After checking if the form has been submitted, we then need to validate the data sent by the form. This is done on two levels, first we check if the form information has been filled in at the browser level using Javascript. The JavaScript code below does the job:

Basically the code has a function called checkform(), it tests the form fields that we want checked to determine if the field has been filled in or not. For example to check if the URL field is empty it runs the following code:

if(pform1.url.value==""){

If the field value is left empty, a error message is shown:

alert("Please enter a URL")

...after which the focus is placed on the empty form field:

pform1.url.focus()

If a field is found to be empty, the function returns the user to the form. No information is passed on to the processing code. This process is repeated for all of the fields that we want to check. The function is triggered when the form is submitted.

The second level of form validation is done by PHP itself. This two-way testing ensures that by the time the form information is sent to the PHP code, no form fields will be empty. Nevertheless, we still check to see if any required fields have been left empty. This is because the JavaScript checks can easily be by passed by any attacker with even a basic knowledge of HTML and JavaScript, so we play it safe and do validation on both sides. The PHP validation code is as follows:

The validation code first checks to see if the required form fields are filled in. If there is an error, it is put in a error message variable:

if(empty($_POST['url'])){
$errmsg = "Please enter a url.";
}

This code is repeated for all the required fields. Then we use the checkurl() function to check the validity of the user submitted URL:

if(!checkurl($_POST['url'])){
$errmsg .= "Please enter a valid URL.";
}

The checkurl() function has the following code:

Please see previous articles in the series for a full description of the function above. Once the validation process is completed, we have to add the information to the database. The first thing we do is to ready the variables that we are going to use in the insert query:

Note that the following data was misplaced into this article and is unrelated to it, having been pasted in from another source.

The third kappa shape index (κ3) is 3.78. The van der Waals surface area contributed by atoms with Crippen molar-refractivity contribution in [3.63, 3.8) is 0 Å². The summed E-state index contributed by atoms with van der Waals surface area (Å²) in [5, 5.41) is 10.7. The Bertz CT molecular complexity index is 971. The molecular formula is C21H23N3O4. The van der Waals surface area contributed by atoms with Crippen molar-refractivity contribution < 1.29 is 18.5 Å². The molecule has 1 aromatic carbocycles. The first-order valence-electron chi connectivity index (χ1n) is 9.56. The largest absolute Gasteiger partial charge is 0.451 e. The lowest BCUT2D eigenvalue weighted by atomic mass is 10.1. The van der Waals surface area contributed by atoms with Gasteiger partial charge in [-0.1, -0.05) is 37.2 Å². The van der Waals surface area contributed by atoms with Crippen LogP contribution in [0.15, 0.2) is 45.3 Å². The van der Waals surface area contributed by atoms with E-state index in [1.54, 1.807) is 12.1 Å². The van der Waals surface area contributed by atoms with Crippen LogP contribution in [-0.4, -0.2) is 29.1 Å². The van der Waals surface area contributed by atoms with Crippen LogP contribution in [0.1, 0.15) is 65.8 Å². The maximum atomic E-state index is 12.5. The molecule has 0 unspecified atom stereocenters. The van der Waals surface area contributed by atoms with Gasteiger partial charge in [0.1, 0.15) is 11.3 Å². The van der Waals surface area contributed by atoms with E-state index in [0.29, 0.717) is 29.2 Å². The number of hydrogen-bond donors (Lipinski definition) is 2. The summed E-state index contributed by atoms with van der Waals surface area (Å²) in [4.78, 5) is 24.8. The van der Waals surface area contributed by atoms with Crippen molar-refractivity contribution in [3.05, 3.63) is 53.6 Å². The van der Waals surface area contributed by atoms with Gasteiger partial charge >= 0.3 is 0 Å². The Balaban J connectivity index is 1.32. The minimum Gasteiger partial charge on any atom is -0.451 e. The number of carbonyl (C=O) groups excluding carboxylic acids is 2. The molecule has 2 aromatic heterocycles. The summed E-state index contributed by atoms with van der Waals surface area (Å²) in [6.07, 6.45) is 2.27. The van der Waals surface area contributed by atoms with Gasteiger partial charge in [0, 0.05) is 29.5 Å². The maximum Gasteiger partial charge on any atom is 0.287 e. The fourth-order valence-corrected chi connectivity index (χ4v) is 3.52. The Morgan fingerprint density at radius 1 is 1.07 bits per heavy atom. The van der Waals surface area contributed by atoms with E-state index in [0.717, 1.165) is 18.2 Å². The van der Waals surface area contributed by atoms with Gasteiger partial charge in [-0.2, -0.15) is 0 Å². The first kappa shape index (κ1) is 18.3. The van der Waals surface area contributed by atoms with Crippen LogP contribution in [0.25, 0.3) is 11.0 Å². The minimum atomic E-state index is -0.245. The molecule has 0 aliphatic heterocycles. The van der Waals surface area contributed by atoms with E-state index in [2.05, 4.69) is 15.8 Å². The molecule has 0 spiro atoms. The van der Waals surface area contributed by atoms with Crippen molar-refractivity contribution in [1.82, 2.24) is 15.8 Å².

$url_c = mysql_real_escape_string($_POST['url']);
$desc_c = mysql_real_escape_string($_POST['desc']);

We do this by using the mysql_real_escape_string() function to clean the variables as shown above. Then we run a query to add the information to the database:

$ins ="INSERT INTO bmarks SET bid=9,uid='".$_SESSION['id']."',url='".$url_c."',descr='".$desc_c."'";>

We then run the query and set an error message if any errors are encountered:



The HTML

The HTML portion of the script is fairly easy to understand. It contains only a form that host two form fields and some JavaScript that we've discussed before. Below is the code for that section of the page:

Notice the OnSubmit() form tag? That tag tells the browser to send the form information to the JavaScript function called checkform().

The final section of this part is where the processing PHP code displays its error messages. The HTML table makes room for it to be displayed. The PHP code basically just prints out any errors that are encountered by the validation process: